People with Parkinson's disease can improve their walking movements with treadmill training, say researchers.
According to Cochrane Researchers, treadmill training could be used to improve specific gait parameters in Parkinson's patients.
Gait hypokinesia, characterised by slowness of movement, is one of the main movement disorders that affects Parkinson's patients and can have a major impact on quality of life.
To reach their conclusion, researchers analysed data from eight trials including 203 patients for the review, published in The Cochrane Library. They compared treadmill training versus no treadmill training, using effects on walking speed, stride length, number of steps per minute (cadence) and walking distance to measure improvement in gait. Treadmill training had a positive impact on each of these measurements, apart from cadence.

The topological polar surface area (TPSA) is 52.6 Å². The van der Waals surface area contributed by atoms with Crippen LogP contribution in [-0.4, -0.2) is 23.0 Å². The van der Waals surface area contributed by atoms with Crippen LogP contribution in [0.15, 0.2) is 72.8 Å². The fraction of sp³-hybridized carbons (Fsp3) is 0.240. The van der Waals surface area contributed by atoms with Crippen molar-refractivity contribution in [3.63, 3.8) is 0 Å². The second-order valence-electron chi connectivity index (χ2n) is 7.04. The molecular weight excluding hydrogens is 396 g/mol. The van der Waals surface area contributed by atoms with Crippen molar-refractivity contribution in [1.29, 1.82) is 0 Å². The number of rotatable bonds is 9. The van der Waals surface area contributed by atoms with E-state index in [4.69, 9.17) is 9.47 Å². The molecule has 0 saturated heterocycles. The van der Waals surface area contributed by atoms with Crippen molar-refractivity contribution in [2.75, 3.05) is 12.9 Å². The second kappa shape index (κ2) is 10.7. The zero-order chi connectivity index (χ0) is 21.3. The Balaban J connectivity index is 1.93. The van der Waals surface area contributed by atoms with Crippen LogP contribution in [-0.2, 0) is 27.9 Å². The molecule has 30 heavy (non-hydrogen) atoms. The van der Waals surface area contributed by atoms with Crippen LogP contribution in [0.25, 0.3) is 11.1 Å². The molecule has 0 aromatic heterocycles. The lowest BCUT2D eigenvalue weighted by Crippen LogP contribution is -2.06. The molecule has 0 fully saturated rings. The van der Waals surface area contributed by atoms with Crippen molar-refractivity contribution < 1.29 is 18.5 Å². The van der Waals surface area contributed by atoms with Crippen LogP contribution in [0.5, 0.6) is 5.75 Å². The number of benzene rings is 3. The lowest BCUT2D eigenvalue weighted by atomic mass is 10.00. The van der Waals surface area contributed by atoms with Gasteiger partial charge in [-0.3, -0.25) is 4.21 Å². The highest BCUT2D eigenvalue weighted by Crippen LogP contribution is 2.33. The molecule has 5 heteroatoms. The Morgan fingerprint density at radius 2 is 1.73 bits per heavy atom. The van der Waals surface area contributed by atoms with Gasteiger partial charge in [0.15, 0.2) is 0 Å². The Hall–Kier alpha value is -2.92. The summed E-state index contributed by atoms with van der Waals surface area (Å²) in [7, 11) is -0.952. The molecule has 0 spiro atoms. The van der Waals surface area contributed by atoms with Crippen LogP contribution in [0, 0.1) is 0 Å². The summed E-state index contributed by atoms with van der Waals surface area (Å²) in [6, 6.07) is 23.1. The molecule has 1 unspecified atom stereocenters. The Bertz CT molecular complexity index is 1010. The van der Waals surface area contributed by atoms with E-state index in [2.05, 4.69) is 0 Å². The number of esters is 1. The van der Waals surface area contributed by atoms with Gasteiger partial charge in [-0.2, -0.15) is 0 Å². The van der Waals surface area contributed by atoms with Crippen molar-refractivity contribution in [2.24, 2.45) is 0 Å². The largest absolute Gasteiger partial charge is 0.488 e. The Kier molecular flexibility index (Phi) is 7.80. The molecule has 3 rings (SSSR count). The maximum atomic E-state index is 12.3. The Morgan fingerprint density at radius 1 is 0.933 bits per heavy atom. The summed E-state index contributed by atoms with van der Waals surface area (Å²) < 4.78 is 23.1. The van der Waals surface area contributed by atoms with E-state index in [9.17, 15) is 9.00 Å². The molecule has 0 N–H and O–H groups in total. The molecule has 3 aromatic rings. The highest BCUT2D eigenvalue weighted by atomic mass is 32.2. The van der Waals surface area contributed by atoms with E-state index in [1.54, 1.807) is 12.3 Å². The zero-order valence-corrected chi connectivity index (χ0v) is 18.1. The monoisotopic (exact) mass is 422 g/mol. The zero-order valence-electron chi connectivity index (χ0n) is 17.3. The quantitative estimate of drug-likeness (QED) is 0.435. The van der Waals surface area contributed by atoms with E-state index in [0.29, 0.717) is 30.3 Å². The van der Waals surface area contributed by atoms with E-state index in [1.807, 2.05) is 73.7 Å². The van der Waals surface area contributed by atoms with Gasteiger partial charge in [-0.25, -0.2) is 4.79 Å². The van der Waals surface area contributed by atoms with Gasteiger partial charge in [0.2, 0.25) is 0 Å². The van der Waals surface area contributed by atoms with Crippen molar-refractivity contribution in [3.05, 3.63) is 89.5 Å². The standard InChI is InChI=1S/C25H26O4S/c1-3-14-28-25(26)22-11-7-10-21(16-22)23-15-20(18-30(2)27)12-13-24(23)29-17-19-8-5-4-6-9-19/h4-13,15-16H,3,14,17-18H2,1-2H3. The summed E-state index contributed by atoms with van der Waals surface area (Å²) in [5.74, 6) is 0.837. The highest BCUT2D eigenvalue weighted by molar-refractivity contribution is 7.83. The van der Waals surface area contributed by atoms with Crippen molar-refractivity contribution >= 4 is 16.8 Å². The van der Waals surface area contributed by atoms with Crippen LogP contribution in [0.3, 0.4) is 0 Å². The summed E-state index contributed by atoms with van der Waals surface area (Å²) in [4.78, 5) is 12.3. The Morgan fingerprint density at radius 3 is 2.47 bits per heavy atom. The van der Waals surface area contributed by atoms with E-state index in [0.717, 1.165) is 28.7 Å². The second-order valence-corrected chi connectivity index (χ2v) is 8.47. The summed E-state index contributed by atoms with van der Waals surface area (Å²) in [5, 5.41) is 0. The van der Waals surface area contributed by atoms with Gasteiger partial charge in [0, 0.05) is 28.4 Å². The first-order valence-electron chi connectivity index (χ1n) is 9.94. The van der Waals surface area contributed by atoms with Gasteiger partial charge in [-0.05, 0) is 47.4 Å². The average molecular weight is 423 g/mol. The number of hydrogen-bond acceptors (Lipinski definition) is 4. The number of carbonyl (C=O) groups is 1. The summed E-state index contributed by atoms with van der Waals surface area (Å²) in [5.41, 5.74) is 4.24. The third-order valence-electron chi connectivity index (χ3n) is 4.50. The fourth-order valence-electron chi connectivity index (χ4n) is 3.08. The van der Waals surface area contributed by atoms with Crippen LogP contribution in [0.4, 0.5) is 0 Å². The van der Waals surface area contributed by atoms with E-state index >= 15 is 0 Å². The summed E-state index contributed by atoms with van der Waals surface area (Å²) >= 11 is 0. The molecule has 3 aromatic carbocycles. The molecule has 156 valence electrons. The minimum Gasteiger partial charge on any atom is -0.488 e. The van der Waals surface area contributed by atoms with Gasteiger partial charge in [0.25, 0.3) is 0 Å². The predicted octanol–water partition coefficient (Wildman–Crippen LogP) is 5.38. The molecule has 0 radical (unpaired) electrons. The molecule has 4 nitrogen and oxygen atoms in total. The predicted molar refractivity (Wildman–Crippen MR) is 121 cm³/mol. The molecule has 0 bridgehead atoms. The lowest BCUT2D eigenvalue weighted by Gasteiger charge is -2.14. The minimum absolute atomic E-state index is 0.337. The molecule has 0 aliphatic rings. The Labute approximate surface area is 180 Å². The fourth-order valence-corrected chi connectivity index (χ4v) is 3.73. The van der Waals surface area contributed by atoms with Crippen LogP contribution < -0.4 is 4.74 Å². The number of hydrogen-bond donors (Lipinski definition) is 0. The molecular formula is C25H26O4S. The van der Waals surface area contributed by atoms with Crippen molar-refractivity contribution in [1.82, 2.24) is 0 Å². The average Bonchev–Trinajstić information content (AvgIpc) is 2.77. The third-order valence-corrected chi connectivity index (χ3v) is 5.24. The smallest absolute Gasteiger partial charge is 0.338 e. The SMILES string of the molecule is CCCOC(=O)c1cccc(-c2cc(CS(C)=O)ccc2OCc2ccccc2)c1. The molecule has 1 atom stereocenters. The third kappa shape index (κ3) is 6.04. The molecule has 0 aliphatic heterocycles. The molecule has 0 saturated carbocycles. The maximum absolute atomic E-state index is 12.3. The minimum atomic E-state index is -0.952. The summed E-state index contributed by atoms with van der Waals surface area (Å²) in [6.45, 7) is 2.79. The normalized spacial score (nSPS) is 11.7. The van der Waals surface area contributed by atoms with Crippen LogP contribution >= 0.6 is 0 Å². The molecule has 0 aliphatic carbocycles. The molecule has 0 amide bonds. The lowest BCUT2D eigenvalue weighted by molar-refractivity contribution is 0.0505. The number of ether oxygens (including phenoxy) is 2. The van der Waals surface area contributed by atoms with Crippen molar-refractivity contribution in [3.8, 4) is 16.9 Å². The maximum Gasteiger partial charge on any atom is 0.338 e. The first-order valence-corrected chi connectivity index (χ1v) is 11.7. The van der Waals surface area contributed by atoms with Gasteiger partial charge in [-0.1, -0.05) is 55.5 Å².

"Treadmill training appears to be a safe and effective way of improving gait in patients with Parkinson's disease," said lead researcher Jan Mehrholz, of the Wissenschaftliches Institut in Kreischa, Germany. "Crucially, we saw very few adverse effects or drop outs in patients given this type of rehabilitation therapy."
However, the researchers say the findings must be treated with care as they are based on a limited number of small trials.